Let’s talk about why meditation is fantastic for ADHD and why it’s a great tool to turn your brain switch on.
You see, studies show that meditation helps ADHD brains work better.
Meditation strengthens attention, cognition, and memory. It builds awareness and improves how we deal with stress. And there’s more!
Meditation improves brain structure. Yes, that’s right. It’s phenomenal really.
Meditation strengthens your brain by building your prefrontal cortex. That’s the part of your brain (located right behind your forehead) responsible for focus, planning, and impulse control.
Meditation also raises dopamine levels. Dopamine is the chemical brains need to pay attention and get stuff done. Not enough dopamine is believed to be a cause of ADHD.
Yet there’s a problem. Knowing all the research and miraculous benefits meditation has on ADHD symptoms isn’t enough. You still need to meditate. You may even be frustrated with yourself about it.
But we can fix that. After all, how can you afford not to take advantage of this amazing, natural way of managing ADHD?
Why ADHD Adults Don’t Meditate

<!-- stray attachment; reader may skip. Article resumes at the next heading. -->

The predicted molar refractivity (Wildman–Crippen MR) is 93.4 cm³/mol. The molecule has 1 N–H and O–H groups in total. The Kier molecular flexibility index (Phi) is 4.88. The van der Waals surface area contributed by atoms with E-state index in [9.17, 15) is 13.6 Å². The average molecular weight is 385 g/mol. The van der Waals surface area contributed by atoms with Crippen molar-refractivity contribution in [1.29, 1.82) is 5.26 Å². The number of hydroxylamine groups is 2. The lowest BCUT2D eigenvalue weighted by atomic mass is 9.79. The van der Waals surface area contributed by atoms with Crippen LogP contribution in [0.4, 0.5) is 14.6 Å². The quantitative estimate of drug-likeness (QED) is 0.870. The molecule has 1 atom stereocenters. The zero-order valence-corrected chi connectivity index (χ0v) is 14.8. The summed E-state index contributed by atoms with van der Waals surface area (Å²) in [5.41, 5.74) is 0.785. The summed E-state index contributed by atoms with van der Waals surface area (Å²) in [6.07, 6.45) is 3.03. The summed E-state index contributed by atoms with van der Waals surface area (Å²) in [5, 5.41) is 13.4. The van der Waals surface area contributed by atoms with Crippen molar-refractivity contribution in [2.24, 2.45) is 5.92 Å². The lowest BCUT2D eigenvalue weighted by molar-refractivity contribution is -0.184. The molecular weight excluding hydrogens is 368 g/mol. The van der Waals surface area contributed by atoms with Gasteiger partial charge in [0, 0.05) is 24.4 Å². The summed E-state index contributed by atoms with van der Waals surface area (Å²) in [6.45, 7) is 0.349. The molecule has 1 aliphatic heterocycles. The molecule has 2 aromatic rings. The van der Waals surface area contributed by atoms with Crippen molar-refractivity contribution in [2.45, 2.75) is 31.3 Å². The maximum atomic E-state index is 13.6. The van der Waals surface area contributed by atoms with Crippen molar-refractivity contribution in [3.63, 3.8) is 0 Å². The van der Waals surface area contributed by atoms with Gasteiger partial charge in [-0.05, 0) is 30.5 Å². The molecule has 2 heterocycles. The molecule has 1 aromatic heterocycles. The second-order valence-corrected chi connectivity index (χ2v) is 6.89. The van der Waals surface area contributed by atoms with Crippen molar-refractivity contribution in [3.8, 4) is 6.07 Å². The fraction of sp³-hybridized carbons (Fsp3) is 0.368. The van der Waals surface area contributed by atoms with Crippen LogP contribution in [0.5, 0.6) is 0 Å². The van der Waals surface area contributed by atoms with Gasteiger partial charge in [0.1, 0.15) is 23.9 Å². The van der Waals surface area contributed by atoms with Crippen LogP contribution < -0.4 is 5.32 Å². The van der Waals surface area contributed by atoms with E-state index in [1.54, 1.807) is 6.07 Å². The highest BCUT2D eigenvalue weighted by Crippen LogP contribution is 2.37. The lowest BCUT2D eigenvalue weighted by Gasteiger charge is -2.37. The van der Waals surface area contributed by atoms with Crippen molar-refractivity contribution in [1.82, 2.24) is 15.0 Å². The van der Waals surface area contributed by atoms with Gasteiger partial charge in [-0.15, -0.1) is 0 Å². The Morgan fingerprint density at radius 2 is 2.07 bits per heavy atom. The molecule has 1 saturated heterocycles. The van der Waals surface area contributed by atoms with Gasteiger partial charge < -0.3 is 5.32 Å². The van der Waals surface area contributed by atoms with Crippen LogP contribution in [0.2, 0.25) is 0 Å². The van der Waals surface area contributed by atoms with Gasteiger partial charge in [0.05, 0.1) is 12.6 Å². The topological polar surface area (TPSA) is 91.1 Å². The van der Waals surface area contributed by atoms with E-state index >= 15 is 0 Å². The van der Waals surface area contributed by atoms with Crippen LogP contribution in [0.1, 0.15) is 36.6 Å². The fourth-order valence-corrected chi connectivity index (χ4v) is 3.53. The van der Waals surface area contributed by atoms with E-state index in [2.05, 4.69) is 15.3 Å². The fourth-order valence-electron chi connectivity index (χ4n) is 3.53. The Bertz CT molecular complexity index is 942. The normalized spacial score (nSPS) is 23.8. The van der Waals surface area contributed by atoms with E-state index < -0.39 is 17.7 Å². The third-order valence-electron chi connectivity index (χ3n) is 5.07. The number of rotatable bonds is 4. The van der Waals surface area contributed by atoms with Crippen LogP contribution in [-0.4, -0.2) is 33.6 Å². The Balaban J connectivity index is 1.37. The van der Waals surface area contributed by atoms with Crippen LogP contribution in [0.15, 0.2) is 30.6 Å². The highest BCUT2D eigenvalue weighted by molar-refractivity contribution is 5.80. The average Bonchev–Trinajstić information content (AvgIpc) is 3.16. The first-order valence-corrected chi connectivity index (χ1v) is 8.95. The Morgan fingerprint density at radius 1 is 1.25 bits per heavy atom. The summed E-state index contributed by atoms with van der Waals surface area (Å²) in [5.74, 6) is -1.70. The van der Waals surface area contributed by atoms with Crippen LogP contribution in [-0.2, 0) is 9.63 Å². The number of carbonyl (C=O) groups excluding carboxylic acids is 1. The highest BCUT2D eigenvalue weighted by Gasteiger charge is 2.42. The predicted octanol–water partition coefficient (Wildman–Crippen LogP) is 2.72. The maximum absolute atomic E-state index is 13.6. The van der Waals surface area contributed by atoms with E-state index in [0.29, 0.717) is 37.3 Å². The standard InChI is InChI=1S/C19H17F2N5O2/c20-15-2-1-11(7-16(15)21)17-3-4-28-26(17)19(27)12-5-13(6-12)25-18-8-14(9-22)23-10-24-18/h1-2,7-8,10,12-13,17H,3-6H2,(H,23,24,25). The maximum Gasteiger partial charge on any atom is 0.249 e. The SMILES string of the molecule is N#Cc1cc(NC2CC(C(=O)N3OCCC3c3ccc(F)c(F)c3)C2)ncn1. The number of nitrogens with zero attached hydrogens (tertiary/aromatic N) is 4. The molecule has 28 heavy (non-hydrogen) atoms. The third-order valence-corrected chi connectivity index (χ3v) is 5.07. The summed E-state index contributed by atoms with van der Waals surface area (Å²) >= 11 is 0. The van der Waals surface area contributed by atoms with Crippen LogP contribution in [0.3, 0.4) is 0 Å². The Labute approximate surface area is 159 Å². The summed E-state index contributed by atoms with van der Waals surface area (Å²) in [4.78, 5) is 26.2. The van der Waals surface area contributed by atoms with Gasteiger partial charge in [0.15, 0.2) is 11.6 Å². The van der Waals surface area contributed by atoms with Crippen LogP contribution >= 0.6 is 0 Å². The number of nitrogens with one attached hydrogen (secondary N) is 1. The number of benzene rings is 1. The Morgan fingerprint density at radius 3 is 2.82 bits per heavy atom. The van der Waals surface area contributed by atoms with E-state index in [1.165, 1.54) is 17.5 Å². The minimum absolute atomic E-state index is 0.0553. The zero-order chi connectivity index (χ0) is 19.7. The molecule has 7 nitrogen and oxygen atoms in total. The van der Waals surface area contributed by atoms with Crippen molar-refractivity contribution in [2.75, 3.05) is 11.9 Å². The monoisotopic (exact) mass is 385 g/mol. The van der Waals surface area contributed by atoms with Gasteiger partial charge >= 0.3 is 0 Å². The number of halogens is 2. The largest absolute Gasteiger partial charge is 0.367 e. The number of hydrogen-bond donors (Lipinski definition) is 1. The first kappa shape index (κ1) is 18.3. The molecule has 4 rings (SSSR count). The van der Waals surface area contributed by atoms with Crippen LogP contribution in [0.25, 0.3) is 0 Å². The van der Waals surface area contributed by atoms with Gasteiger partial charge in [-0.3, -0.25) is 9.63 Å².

The reality is most people know meditation helps, and they still don’t do it. In fact, meditating is often high on the list of goals clients want me to help them reach.
Ready for a true confession? For at least 18 years of my time as a professional ADHD coach, I didn’t meditate. Oh, I’d try. But I found meditating nearly impossible. I couldn’t figure out how to do it.
You see, a bunch of problems pop up when it comes to meditating if you have ADHD. Sitting still is hard. Quieting your mind is hard. Following a routine is hard. Finding the time to do it is hard. Handling emotions that arise if you do manage to quiet your mind and sit still is hard.
Meditation, when you have ADHD, is hard.
But what makes meditation hard for ADHD – losing focus and having to come back to focus over and over again – is one of the things that makes it so good for us!
How to Meditate with ADHD
When you meditate, sit or lie down in a quiet place. Close your eyes and try to focus your attention on something. A breath, or sounds, a phrase, or feeling.
Your mind will chatter. Thoughts and sensations will bombard you. And that’s okay. That’s what minds do. Especially ADHD minds! Your goal isn’t to stop thinking.
Your goal is to try and stay focused on the thing you’re focusing on. So when your attention drifts, and it will, you notice and bring it back to your meditation focus.
A common misconception is that when you’re meditating, your mind is supposed to be quiet. That’s not possible! Minds think! Especially ADHD minds!!